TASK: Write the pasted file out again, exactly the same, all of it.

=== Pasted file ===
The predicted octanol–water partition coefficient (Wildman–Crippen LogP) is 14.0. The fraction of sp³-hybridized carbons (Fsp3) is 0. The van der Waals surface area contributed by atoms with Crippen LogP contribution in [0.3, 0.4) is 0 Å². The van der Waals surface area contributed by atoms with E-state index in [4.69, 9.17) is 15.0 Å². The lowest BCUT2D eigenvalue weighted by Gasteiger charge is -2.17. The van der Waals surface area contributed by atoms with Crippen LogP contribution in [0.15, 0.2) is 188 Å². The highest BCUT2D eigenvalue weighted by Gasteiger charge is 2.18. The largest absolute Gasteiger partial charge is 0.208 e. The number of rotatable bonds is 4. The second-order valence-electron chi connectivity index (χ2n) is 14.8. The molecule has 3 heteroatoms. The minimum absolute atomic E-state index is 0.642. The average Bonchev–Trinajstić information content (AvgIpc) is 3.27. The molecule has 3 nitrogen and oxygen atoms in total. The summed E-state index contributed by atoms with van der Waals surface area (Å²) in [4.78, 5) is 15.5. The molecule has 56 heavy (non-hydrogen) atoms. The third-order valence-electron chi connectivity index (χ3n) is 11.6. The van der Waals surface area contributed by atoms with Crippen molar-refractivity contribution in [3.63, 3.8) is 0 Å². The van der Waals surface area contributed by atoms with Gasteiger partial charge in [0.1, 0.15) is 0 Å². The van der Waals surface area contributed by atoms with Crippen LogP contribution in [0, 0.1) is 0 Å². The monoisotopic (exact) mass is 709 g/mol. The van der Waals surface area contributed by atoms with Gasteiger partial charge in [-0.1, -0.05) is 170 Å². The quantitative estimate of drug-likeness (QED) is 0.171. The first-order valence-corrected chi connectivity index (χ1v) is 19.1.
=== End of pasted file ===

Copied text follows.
The predicted octanol–water partition coefficient (Wildman–Crippen LogP) is 14.0. The fraction of sp³-hybridized carbons (Fsp3) is 0. The van der Waals surface area contributed by atoms with Crippen LogP contribution in [0.3, 0.4) is 0 Å². The van der Waals surface area contributed by atoms with E-state index in [4.69, 9.17) is 15.0 Å². The lowest BCUT2D eigenvalue weighted by Gasteiger charge is -2.17. The van der Waals surface area contributed by atoms with Crippen LogP contribution in [0.15, 0.2) is 188 Å². The highest BCUT2D eigenvalue weighted by Gasteiger charge is 2.18. The largest absolute Gasteiger partial charge is 0.208 e. The number of rotatable bonds is 4. The second-order valence-electron chi connectivity index (χ2n) is 14.8. The molecule has 3 heteroatoms. The minimum absolute atomic E-state index is 0.642. The average Bonchev–Trinajstić information content (AvgIpc) is 3.27. The molecule has 3 nitrogen and oxygen atoms in total. The summed E-state index contributed by atoms with van der Waals surface area (Å²) in [4.78, 5) is 15.5. The molecule has 56 heavy (non-hydrogen) atoms. The third-order valence-electron chi connectivity index (χ3n) is 11.6. The van der Waals surface area contributed by atoms with Crippen molar-refractivity contribution in [3.63, 3.8) is 0 Å². The van der Waals surface area contributed by atoms with Gasteiger partial charge in [0.1, 0.15) is 0 Å². The van der Waals surface area contributed by atoms with Crippen LogP contribution in [0, 0.1) is 0 Å². The monoisotopic (exact) mass is 709 g/mol. The van der Waals surface area contributed by atoms with Gasteiger partial charge in [-0.1, -0.05) is 170 Å². The quantitative estimate of drug-likeness (QED) is 0.171. The first-order valence-corrected chi connectivity index (χ1v) is 19.1.